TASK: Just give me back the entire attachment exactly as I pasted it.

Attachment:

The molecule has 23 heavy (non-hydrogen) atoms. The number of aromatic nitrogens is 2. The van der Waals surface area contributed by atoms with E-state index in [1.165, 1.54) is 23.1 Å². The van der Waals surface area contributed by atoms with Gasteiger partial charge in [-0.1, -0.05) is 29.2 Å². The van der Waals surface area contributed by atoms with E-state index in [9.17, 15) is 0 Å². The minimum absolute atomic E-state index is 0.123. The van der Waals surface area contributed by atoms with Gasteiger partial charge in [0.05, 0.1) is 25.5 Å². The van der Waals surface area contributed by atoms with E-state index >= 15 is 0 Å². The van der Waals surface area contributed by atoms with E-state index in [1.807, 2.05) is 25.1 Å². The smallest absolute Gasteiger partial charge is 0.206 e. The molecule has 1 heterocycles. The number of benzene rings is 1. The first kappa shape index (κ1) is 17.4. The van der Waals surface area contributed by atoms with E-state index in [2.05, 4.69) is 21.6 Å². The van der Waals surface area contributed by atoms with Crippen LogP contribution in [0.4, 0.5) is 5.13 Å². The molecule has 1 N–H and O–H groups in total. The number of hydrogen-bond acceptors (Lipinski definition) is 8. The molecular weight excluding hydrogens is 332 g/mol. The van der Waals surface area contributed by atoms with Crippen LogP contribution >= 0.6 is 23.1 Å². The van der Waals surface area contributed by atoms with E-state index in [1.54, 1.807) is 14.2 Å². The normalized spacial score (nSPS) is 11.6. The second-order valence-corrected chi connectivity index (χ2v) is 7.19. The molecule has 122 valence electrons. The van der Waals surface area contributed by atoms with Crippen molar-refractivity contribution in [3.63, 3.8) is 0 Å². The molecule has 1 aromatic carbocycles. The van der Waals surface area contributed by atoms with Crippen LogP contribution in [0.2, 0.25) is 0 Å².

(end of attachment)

The molecule has 23 heavy (non-hydrogen) atoms. The number of aromatic nitrogens is 2. The van der Waals surface area contributed by atoms with E-state index in [1.165, 1.54) is 23.1 Å². The van der Waals surface area contributed by atoms with Gasteiger partial charge in [-0.1, -0.05) is 29.2 Å². The van der Waals surface area contributed by atoms with E-state index in [9.17, 15) is 0 Å². The minimum absolute atomic E-state index is 0.123. The van der Waals surface area contributed by atoms with Gasteiger partial charge in [0.05, 0.1) is 25.5 Å². The van der Waals surface area contributed by atoms with E-state index >= 15 is 0 Å². The van der Waals surface area contributed by atoms with E-state index in [1.807, 2.05) is 25.1 Å². The smallest absolute Gasteiger partial charge is 0.206 e. The molecule has 1 heterocycles. The number of benzene rings is 1. The first kappa shape index (κ1) is 17.4. The van der Waals surface area contributed by atoms with E-state index in [2.05, 4.69) is 21.6 Å². The van der Waals surface area contributed by atoms with Crippen LogP contribution in [0.4, 0.5) is 5.13 Å². The molecule has 1 N–H and O–H groups in total. The number of hydrogen-bond acceptors (Lipinski definition) is 8. The molecular weight excluding hydrogens is 332 g/mol. The van der Waals surface area contributed by atoms with Crippen LogP contribution >= 0.6 is 23.1 Å². The van der Waals surface area contributed by atoms with E-state index in [1.54, 1.807) is 14.2 Å². The normalized spacial score (nSPS) is 11.6. The second-order valence-corrected chi connectivity index (χ2v) is 7.19. The molecule has 122 valence electrons. The van der Waals surface area contributed by atoms with Crippen molar-refractivity contribution in [3.63, 3.8) is 0 Å². The molecule has 1 aromatic carbocycles. The van der Waals surface area contributed by atoms with Crippen LogP contribution in [0.2, 0.25) is 0 Å².